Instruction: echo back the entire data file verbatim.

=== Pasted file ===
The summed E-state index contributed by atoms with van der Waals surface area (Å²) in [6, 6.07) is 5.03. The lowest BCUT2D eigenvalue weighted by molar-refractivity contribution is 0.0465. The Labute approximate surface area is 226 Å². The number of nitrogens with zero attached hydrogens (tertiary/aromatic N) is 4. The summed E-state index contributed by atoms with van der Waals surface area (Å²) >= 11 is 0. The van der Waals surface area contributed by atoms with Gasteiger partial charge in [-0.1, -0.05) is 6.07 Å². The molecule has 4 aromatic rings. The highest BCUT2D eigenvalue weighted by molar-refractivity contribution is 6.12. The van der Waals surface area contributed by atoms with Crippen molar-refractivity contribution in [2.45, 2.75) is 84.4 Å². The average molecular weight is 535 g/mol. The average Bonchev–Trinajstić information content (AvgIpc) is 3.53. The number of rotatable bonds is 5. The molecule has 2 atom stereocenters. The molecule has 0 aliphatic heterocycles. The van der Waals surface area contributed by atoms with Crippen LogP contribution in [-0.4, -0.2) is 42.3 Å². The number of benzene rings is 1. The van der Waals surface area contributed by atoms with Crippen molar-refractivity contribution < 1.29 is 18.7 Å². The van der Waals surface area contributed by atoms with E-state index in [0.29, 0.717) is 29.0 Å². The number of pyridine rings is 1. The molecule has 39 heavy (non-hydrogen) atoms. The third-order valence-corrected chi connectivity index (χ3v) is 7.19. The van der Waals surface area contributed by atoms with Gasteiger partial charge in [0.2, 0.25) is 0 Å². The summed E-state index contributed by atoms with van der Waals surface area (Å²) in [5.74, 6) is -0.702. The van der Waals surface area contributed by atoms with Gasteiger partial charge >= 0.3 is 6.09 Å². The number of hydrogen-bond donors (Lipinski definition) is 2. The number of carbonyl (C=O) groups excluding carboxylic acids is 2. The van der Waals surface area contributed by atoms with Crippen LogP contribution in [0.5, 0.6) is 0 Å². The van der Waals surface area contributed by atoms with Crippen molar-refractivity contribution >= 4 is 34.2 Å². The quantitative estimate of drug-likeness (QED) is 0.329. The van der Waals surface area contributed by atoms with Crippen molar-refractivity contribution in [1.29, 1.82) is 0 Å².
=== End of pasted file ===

The summed E-state index contributed by atoms with van der Waals surface area (Å²) in [6, 6.07) is 5.03. The lowest BCUT2D eigenvalue weighted by molar-refractivity contribution is 0.0465. The Labute approximate surface area is 226 Å². The number of nitrogens with zero attached hydrogens (tertiary/aromatic N) is 4. The summed E-state index contributed by atoms with van der Waals surface area (Å²) >= 11 is 0. The van der Waals surface area contributed by atoms with Gasteiger partial charge in [-0.1, -0.05) is 6.07 Å². The molecule has 4 aromatic rings. The highest BCUT2D eigenvalue weighted by molar-refractivity contribution is 6.12. The van der Waals surface area contributed by atoms with Crippen molar-refractivity contribution in [2.45, 2.75) is 84.4 Å². The average molecular weight is 535 g/mol. The average Bonchev–Trinajstić information content (AvgIpc) is 3.53. The number of rotatable bonds is 5. The molecule has 2 atom stereocenters. The molecule has 0 aliphatic heterocycles. The van der Waals surface area contributed by atoms with Crippen LogP contribution in [-0.4, -0.2) is 42.3 Å². The number of benzene rings is 1. The van der Waals surface area contributed by atoms with Crippen molar-refractivity contribution < 1.29 is 18.7 Å². The van der Waals surface area contributed by atoms with E-state index in [0.29, 0.717) is 29.0 Å². The number of pyridine rings is 1. The molecule has 39 heavy (non-hydrogen) atoms. The third-order valence-corrected chi connectivity index (χ3v) is 7.19. The van der Waals surface area contributed by atoms with Gasteiger partial charge in [0.2, 0.25) is 0 Å². The summed E-state index contributed by atoms with van der Waals surface area (Å²) in [5.74, 6) is -0.702. The van der Waals surface area contributed by atoms with Gasteiger partial charge >= 0.3 is 6.09 Å². The number of hydrogen-bond donors (Lipinski definition) is 2. The number of carbonyl (C=O) groups excluding carboxylic acids is 2. The van der Waals surface area contributed by atoms with Crippen LogP contribution in [0.5, 0.6) is 0 Å². The van der Waals surface area contributed by atoms with Crippen molar-refractivity contribution >= 4 is 34.2 Å². The quantitative estimate of drug-likeness (QED) is 0.329. The van der Waals surface area contributed by atoms with Crippen molar-refractivity contribution in [1.29, 1.82) is 0 Å².